There are different types of cancer of the lining of the space behind the nose (nasal cavity) or the nearby air cavities (paranasal sinuses).
Cancers from different types of cells
Several layers of tissue make up each part of the nasal cavity and paranasal sinuses. Each layer contains many different types of cells.
Different cancers can develop from each type of cell. Recognising these differences helps doctors decide on how best to treat the cancer.
Cancerous and non cancerous tumours
Tumours are groups of abnormal cells that form lumps or growths. Tumours of the nasal cavity and paranasal sinuses can be:
- non cancerous (benign)
- cancerous (malignant)
There are several types of non cancerous tumours in these areas. Some of these include:
- polyps (soft growths of tissue)
- angiofibromas and haemangiomas which have growths of small blood vessels
Papillomas are wart like growths that are not cancers. There is a small risk that they might turn into a squamous cell cancer.
Malignant nasal and paranasal sinus tumours are cancers. In time, they can grow deep into the surrounding tissue and spread to other parts of the body.
There are many types of cancerous and non cancerous nasal and paranasal sinus tumours. Many are very rare. Below are some of the common nasal and paranasal cancers.
Squamous cell cancer (carcinoma)
Squamous cells are the flat, skin like cells that cover the lining of the mouth, nose, voice box (larynx), thyroid and throat. Carcinoma means cancer. So squamous cell carcinoma is cancer that starts in these cells.
Squamous cell carcinoma (SCC) is the most common type of head and neck cancer. More than 60 out of 100 (60%) of nasal cavity and paranasal sinus cancers are SCCs.
Other types of nasal cavity and paranasal sinus cancers
Squamous cell cancer is by far the most common, but not the only type of cancer that can develop in the nose and nasal sinuses.
Adenocarcinomas are the second most common type of cancer in the nose and paranasal sinuses. It affects up to 20 out of every 100 people (20%) diagnosed.
The nasal and ethmoid sinuses are the most common site for adenocarcinoma. Adenocarcinoma starts in the gland cells (seromucous glands) and cells in the surface of the lining inside the nose and sinuses (epithelium). The gland cells produce phlegm (mucus).
The number of adenocarcinomas in males has decreased in recent years
Adenoid cystic cancers
Adenoid cystic cancers forms between 5 to 10 out of every 100 (5 to 10%) nasal and paranasal cancers that are diagnosed. They are mostly in the maxillary sinus, followed by the nasal cavity.
Lymphomas are cancers that start in the lymph nodes. There are many lymph nodes in the neck. Painless swelling of a lymph node is the most common symptom of lymphoma. Lymphomas of the nasal and paranasal sinuses form about 6 out of every 100 (6%) nasal and paranasal sinus cancers diagnosed.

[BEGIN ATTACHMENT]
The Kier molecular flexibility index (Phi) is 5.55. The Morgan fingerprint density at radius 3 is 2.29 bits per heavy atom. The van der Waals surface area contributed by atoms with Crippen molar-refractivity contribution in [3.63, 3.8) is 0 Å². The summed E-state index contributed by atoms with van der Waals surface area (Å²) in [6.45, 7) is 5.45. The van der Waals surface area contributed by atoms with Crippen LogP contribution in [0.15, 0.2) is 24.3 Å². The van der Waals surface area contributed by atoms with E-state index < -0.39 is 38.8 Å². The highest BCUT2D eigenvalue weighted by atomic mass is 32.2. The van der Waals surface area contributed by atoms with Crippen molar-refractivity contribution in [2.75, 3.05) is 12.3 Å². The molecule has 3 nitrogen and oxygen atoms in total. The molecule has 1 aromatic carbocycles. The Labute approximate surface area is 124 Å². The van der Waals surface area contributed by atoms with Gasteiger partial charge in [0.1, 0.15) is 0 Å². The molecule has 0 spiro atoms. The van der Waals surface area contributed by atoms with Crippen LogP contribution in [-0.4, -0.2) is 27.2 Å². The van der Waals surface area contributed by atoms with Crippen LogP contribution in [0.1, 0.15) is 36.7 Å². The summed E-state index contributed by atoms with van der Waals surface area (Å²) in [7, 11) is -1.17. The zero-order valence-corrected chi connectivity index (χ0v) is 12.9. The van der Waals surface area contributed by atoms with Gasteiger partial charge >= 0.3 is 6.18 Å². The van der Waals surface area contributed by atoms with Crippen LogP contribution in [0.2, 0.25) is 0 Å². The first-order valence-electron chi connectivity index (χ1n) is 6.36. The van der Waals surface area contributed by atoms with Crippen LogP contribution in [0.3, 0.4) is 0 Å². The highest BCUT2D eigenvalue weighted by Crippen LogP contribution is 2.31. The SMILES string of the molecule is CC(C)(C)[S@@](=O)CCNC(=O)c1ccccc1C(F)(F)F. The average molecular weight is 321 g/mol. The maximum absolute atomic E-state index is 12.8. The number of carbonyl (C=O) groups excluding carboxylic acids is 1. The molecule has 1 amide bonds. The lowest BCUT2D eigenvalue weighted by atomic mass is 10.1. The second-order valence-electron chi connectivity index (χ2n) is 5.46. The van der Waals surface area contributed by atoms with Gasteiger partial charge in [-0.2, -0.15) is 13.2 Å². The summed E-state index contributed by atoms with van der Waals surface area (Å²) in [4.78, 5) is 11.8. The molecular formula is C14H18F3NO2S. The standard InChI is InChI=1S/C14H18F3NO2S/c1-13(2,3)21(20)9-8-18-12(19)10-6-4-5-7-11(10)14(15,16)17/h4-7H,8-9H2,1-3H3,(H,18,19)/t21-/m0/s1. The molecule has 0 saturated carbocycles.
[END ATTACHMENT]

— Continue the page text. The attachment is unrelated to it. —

If you are looking for information on lymphoma, visit the lymphoma section. Your treatment will be very different to the treatment outlined in this section for head and neck cancer.
Plasmacytomas are tumours made up of plasma cells. Although closely related to myeloma, multiple myeloma is usually not present. Out of all head and neck plasmacytomas, 44 out of every 100 (44%) develop in the nasal and paranasal sinuses.
Visit the myeloma section if you are looking for information on multiple myeloma.
Melanomas develop from the pigment producing cells that give the skin its colour. Melanomas of the head and neck can occur anywhere on the skin, inside the nose or mouth (oral cavity) or in the paranasal sinuses. Less than 5 out of every 100 (5%) nasal and paranasal cancers are melanomas.
Visit the melanoma section to read more about melanoma.
Olfactory neuroblastomas are very rare tumours found in the nose (nasal cavity). They form between 2 to 3 out of every 100 (2 to 3%) nasal and paranasal cancers. Neuroblastomas develop in the top part of the inside of the nose.
Neuroendocrine tumours in the nasal and paranasal sinuses are rare. They form about 5 out of every 100 (5%) nasal and paranasal cancers diagnosed. They begin in specialized cells called neuroendocrine cells. Neuroendocrine cells produce hormones. Some neuroendocrine cancers can produce hormones.
A rare type of neuroendocrine tumour called a small cell neuroendocrine tumour can grow in the ethmoid and maxillary sinuses. It can happen after treatment for retinoblastoma.
Sarcomas develop from the cells that make up soft tissue. They form about 5 out of every 100 (5%) nasal and paranasal sinus cancers. There are many types of nasal and paranasal sinus sarcomas. Some include:
- undifferentiated pleomorphic sarcoma